By DANIEL SUDDEATH
> SOUTHERN INDIANA —
Indiana’s unemployment rate last month was more than 1 percent lower than in November of 2011 according to a report released by the U.S. Bureau of Labor Statistics Friday.
The state’s jobless mark was 8 percent in November, as it remained flat from the previous month. In November of 2011, Indiana’s unemployment rate was 9.1 percent.
The unemployment rate in both Clark and Floyd counties dropped slightly from 6.9 percent in October to 6.8 percent last month.
While the jobless numbers may be better than last year, there was a significant drop in nonfarm payrolls last month. Total payrolls for Indiana dropped by about 9,100 positions from October to November, which accounted for the steepest monthly decrease since September of 2010.
“Year-over-year, Indiana continues to be in very favorable territory,” said Uric Dufrene, Sanders Chair of the Indiana University Southeast School of Business.
“However, the year-over-year gains have certainly decelerated over the past quarter, and [Friday’s] drop magnified that year-over-year decline.”
The construction sector shed 6,200 positions from October to November, and the professional and business services sector dropped 5,200 jobs from month-to-month in Indiana.
“Construction has been very flat for Indiana,” Dufrene said. “Compared to last year, payrolls are down by almost 1,000, despite the presence of some recovery in housing.”
Dufrene said most of the decline in the professional and business services sector came from the employment services industry.
“It is too early to tell what the decline in employment services represents, but likely reflective of weak demand,” he said.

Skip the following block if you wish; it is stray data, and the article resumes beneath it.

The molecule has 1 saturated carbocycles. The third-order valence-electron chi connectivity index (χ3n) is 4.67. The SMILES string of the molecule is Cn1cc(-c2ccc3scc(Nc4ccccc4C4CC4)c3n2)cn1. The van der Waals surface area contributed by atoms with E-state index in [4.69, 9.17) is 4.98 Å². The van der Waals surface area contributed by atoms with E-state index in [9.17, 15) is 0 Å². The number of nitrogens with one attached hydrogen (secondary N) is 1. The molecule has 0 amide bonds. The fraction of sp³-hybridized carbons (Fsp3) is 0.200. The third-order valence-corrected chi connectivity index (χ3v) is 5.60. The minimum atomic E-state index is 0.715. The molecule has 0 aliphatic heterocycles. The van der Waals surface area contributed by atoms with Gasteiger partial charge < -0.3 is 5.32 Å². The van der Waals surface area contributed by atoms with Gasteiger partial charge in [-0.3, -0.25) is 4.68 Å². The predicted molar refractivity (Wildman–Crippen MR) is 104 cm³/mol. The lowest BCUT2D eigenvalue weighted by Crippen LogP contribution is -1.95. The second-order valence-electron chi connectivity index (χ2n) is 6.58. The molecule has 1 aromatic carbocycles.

State officials also cited losses in the “seasonally-volatile” construction industry for the decline in payrolls last month.
“While November’s news is not characteristic of what Indiana has experienced lately, we continue to significantly outpace the national average of job growth over the past year,” said Scott B. Sanders, commissioner of the Indiana Department of Workforce Development.
He added that even with last month’s losses, Indiana has still added almost 144,000 jobs since July of 2009, the lowest point of the most recent recession.
There were some positive signs in the latest report, including payroll gains of about 7,000 positions between the trade, transportation and utilities as well as the education and health services sectors.
Despite the month-to-month decline, Indiana is still up about 10,000 jobs since November of last year.
Dufrene pointed out some of the most favorable results of the survey were in retail trade, as 3,400 jobs were gained in the sector last month.
“However, when we look at the decline in professional and business services, construction, and leisure and hospitality, the report indicates that payroll growth has definitely weakened for Indiana,” he said.
But on a positive note, there was no decline in manufacturing last month, Dufrene continued.
“Even though national manufacturing has contracted, and is now at the lowest level since mid-2009, Indiana manufacturers continue to hold their own,” he said.